Appalachian Trail Histories

A member of the Philadelphia Hiking Club resting along the Appalachian Trail near Smith Gap, April 19, 1935.

Collection: Hikers

Members of the Philadelphia Trail Club at an unidentified Appalachian Trail shelter, Easter Weekend, 1933. The man on the left is George W. Outerbridge, the second person to hike every step of the Appalachian Trail after Myron Avery. The woman on the right is likely Mary Kilpatrick, the first woman to hike every step of the Trail, and one of the two men in the center of the image is likely her husband, Martin Kilpatrick, the third person to complete every step of the Trail. Outerbridge and the Kilpatricks were leaders of the Philadelphia Trail Club and section hiked the AT during the 1930s.

Collection: Hikers

Smith Gap Shelter (Pennsylvania) under construction in 1948. The was built by members of the Philadelphia Trail Club and was opened to hikers on June 12, 1949. The shelter was built on private land, but in the late 1960s the landowner decided to build a vacation home on the site and turned the shelter into a storage shed. At this time, the Delaware Valley Chapter of the AMC had taken over supervision of the Appalachian Trail in the area from the Philadelphia Trail Club, and Chapter members built a new shelter closer to the Trail in 1973. They dedicated the shelter to their long serving volunteer LeRoy Smith, who passed away shortly after the completion of the current structure.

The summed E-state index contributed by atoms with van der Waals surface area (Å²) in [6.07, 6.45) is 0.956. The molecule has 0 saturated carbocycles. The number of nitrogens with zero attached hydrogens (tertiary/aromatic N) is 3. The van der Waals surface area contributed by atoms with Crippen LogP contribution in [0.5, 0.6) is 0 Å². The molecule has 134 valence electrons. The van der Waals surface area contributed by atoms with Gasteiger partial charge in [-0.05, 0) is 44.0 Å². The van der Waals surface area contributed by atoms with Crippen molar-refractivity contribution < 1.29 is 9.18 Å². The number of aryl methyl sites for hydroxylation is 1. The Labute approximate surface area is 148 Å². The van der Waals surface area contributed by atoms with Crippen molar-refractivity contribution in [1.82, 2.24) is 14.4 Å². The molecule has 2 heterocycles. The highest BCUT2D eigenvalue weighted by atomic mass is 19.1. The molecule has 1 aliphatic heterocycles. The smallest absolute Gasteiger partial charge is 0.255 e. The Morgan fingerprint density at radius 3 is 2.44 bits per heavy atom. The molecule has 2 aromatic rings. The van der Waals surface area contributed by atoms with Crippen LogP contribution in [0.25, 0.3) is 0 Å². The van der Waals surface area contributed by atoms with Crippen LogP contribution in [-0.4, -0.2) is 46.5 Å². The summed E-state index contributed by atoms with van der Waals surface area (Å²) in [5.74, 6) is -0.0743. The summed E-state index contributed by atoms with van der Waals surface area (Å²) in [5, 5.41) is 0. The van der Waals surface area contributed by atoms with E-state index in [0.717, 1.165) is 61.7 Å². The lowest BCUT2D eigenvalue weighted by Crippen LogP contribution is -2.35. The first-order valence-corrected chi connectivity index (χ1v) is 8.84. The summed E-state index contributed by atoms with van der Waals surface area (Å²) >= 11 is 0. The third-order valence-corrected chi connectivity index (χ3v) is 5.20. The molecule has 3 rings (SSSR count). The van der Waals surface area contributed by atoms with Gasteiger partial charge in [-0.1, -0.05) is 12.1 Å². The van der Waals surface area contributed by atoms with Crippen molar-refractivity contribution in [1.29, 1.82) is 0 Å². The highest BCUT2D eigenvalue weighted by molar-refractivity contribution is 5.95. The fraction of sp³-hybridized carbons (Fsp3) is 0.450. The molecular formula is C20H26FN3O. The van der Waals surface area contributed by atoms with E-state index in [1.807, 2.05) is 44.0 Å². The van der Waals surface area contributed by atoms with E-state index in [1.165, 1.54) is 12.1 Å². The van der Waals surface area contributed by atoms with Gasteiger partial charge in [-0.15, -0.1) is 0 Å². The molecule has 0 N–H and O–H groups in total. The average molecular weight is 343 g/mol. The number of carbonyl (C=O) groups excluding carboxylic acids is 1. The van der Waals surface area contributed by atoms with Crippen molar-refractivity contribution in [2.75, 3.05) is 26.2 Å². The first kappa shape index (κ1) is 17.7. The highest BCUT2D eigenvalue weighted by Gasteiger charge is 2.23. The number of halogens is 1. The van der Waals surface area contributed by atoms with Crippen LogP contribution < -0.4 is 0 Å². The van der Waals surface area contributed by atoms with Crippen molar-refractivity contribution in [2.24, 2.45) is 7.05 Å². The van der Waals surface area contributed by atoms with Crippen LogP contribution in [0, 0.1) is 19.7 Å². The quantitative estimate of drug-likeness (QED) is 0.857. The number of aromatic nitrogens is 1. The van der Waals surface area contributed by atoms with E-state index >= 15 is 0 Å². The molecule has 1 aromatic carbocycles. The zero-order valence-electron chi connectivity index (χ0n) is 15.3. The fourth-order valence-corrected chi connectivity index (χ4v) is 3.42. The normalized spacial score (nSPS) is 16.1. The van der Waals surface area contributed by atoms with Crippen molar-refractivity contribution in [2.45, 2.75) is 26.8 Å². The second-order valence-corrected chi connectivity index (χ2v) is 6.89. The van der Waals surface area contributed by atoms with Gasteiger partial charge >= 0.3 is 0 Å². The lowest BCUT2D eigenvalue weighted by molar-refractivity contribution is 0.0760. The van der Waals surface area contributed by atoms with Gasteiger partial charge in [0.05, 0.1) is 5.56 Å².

Collection: Trail Shelters
Smith Gap Shelter (1948).jpg

A member of the Philadelphia Trail Club clipping vegetation along the Appalachian Trail, March 23, 1935, on the Little Gap, PA section of the Trail. Club members "cut scrub oak and cleared nearly half a mile through the thickest growth," and later, "paint[ed] blazes all the way through to meet the blazes in from Smith Gap," according to a report of the trail work weekend. This work weekend was one of many that the Philadelphia Trail Club utilized to build their short section of the Trail in 1935.

Collection: Trail Clubs